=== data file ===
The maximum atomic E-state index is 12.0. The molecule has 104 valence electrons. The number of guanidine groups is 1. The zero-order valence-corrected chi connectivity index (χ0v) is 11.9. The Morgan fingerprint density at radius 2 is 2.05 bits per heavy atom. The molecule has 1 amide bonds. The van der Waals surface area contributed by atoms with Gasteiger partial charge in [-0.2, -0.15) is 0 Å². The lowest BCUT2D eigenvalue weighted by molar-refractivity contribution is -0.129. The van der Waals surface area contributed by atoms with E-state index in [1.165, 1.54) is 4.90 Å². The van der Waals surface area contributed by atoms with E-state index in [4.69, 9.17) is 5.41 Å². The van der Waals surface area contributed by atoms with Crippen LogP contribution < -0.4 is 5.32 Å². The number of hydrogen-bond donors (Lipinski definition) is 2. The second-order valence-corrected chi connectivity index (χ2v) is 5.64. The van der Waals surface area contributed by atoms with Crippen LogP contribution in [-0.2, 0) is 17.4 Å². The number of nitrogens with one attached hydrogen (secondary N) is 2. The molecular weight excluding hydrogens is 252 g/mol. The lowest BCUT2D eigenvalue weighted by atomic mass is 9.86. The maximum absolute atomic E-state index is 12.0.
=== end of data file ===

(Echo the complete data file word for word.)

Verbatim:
The maximum atomic E-state index is 12.0. The molecule has 104 valence electrons. The number of guanidine groups is 1. The zero-order valence-corrected chi connectivity index (χ0v) is 11.9. The Morgan fingerprint density at radius 2 is 2.05 bits per heavy atom. The molecule has 1 amide bonds. The van der Waals surface area contributed by atoms with Gasteiger partial charge in [-0.2, -0.15) is 0 Å². The lowest BCUT2D eigenvalue weighted by molar-refractivity contribution is -0.129. The van der Waals surface area contributed by atoms with E-state index in [1.165, 1.54) is 4.90 Å². The van der Waals surface area contributed by atoms with E-state index in [4.69, 9.17) is 5.41 Å². The van der Waals surface area contributed by atoms with Crippen LogP contribution < -0.4 is 5.32 Å². The number of hydrogen-bond donors (Lipinski definition) is 2. The second-order valence-corrected chi connectivity index (χ2v) is 5.64. The van der Waals surface area contributed by atoms with Crippen LogP contribution in [-0.2, 0) is 17.4 Å². The number of nitrogens with one attached hydrogen (secondary N) is 2. The molecular weight excluding hydrogens is 252 g/mol. The lowest BCUT2D eigenvalue weighted by atomic mass is 9.86. The maximum absolute atomic E-state index is 12.0.